Homeowners Want to Raze Neighborhood for a New Mall : Growth: A Sylmar group seeks to rezone a residential area for commercial use. The area has lost its rural atmosphere and many see an opportunity to sell.
Rather than fighting to save their homes, a group of disillusioned Sylmar residents has launched a campaign to destroy their once-rural neighborhood of ranch-style houses to make room for a shopping center.
The residents, some of whom still own horses, say they are giving up on the area because it is no longer safe to ride in the streets of Sylmar, once the rural outback of Los Angeles.
They have gathered the signatures of 42 of the 58 landowners in the 40-acre neighborhood--bounded by Polk Street, Dronfield Avenue, Astoria Street and Borden Avenue--asking that the rapidly urbanizing area be rezoned to attract a shopping mall developer.
“It was like living in the country when we moved here 28 years ago,” said Lois Manthey, a retired secretary. “Our daughters used to ride their horses right down Polk Street. It was a nice lifestyle.”
“It’s something Lois and I’ve been working on for eight years,” said Jeannie Sikkel, a retired nurse. “It got so that it wasn’t safe to back out our driveway with the cattle trailer anymore.”
Over the years, as condominiums and mini-malls enveloped their neighborhood, Manthey and many of her neighbors sold their horses and other farm animals.
“It’s changed entirely,” Manthey said. “We’re kind of an island. This is no longer a rural area.”
“I can’t ride my horse down the street anymore,” said Richard Miller, a brewery worker who is serving as the group’s spokesman. “It isn’t safe.”
“We’re just locked in,” said his wife, Charlotte, a nurse. “I don’t want to risk riding down the street and breaking my old bones or hurting our horses. This is no longer a place to keep our horses.”
Shopping mall proponents unveiled their plan for the first time this week at a meeting of the Sylmar Community Plan Advisory Committee, a panel of residents appointed 18 months ago by Councilman Ernani Bernardi to make recommendations for a new community plan.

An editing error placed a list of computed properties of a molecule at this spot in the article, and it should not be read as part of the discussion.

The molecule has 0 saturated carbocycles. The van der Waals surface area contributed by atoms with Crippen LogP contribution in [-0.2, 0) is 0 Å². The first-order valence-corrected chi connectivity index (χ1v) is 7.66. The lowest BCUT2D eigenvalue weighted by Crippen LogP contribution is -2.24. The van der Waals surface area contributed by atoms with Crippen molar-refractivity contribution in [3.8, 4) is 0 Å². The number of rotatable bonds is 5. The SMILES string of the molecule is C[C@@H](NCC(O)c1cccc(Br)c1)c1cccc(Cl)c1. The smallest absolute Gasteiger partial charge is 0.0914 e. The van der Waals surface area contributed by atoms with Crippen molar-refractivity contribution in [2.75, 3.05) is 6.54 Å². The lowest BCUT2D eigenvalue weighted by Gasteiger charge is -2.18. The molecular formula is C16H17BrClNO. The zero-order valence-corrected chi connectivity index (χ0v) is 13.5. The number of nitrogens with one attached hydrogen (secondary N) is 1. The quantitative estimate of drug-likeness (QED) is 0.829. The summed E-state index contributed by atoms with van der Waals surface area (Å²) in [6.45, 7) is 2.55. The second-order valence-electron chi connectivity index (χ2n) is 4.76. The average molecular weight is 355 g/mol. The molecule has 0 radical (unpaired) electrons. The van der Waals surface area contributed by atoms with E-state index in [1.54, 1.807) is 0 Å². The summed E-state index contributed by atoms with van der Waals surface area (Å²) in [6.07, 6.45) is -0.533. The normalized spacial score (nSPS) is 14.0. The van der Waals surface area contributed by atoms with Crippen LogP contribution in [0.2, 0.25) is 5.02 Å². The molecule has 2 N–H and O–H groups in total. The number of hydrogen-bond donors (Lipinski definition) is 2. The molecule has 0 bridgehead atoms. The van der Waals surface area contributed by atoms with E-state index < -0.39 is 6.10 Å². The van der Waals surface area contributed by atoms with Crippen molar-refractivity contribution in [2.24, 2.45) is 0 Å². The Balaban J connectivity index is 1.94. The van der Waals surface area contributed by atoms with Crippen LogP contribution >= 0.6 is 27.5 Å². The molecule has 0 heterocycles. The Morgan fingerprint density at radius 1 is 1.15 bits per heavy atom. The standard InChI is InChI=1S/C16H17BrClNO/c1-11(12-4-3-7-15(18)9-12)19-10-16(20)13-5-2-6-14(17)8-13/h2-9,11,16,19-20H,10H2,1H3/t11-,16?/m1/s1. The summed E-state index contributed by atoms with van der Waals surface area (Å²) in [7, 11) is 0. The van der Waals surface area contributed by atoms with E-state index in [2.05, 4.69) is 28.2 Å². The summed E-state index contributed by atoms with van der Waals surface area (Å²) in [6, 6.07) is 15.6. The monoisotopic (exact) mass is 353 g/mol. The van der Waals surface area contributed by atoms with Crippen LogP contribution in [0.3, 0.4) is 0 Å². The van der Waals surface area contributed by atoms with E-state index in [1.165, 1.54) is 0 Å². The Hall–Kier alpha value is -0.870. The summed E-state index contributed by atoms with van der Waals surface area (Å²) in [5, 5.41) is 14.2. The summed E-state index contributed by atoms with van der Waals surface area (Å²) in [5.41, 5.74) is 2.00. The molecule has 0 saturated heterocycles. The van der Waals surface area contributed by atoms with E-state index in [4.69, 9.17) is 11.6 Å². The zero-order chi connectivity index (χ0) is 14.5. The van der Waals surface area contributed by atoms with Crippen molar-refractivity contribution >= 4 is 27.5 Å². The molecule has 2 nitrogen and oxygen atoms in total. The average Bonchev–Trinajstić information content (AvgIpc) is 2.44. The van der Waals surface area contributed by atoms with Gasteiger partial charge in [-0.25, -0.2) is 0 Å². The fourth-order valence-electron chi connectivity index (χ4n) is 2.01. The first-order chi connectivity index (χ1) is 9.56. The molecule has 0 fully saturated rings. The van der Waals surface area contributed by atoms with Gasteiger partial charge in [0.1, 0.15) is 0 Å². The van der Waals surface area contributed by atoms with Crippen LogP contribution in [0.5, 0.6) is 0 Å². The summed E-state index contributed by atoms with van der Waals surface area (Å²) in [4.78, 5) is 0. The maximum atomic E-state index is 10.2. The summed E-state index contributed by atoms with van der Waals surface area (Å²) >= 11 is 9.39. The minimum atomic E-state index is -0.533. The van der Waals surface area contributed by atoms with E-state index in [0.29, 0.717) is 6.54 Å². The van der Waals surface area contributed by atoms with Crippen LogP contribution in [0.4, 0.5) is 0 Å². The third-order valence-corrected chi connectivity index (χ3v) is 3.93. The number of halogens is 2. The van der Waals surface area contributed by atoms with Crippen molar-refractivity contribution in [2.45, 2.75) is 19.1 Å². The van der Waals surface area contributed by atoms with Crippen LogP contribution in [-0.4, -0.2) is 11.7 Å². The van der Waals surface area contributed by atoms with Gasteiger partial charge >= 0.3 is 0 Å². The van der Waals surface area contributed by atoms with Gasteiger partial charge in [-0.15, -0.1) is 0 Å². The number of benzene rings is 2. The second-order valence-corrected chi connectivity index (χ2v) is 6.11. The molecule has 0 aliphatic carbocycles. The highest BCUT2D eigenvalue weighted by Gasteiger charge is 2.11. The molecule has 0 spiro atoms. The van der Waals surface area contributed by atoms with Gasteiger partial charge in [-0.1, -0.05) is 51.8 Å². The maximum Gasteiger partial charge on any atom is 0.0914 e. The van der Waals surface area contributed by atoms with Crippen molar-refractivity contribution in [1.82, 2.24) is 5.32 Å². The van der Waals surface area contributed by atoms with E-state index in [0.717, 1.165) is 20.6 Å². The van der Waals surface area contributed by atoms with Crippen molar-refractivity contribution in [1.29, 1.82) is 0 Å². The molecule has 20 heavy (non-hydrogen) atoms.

With a 30.7% population increase, Sylmar was the city’s fastest growing community during the 1980s.
It now has an estimated 70,000 residents and it is the advisory committee’s job to recommend the shape of future growth.
“A shopping center has been proposed before,” said advisory committee Chairwoman Margaret Whittington. “But this is the first we had heard that the people who actually lived on the property wanted their land to become a mall.”
The residents will meet with a subcommittee of the citizens panel on Tuesday to discuss their proposal.
Most residents in the neighborhood are nearing retirement age, Sikkel said, and many want to take the profits from the sale of the houses and move to areas that are still rural.
“We’d like to move up to Ukiah in three or four years after my husband retires,” she said.
It may be easier and more profitable to sell the large properties in the area--some as big as two acres--to a developer, they said.
In addition to benefiting them by providing a buyer, the residents said they believe a mall will improve the community.
“There’s no place to shop around here,” Richard Miller said. “I can’t buy a pair of shoes or a decent pair of pants anywhere in Sylmar. We have to drive 30 miles round-trip to the Northridge mall to see a movie. We don’t have many decent restaurants around here.”
The residents envision a mall that would include a major department store, movie theaters, restaurants, bookstores, sporting goods stores and other small shops.
Eventually, they said they would like adjacent Sylmar Park incorporated into the plan.
“The mall could be wrapped around the park . . . and the park could be updated to include a skating rink, open-air theater, miniature golf and other family-oriented activities,” Miller said. “Let’s give the kids here something to do, now that they can’t ride horses,” he said.
Whittington and other advisory committee members said they, too, would like to have a mall in Sylmar. “It’s a nice idea, but it won’t work,” Whittington said.
Streets in the area could not handle the heavy traffic a mall would create, she said.
In addition, “the Chamber of Commerce has had a lot of trouble even attracting a chain restaurant to Sylmar,” Whittington said. “I don’t see a department store wanting to come in here.”
However, residents remain convinced their idea will be received favorably by the community.
“Several developers have been interested in this property,” Sikkel said. “If we can just get the zone changed to commercial, we can work around any problems.”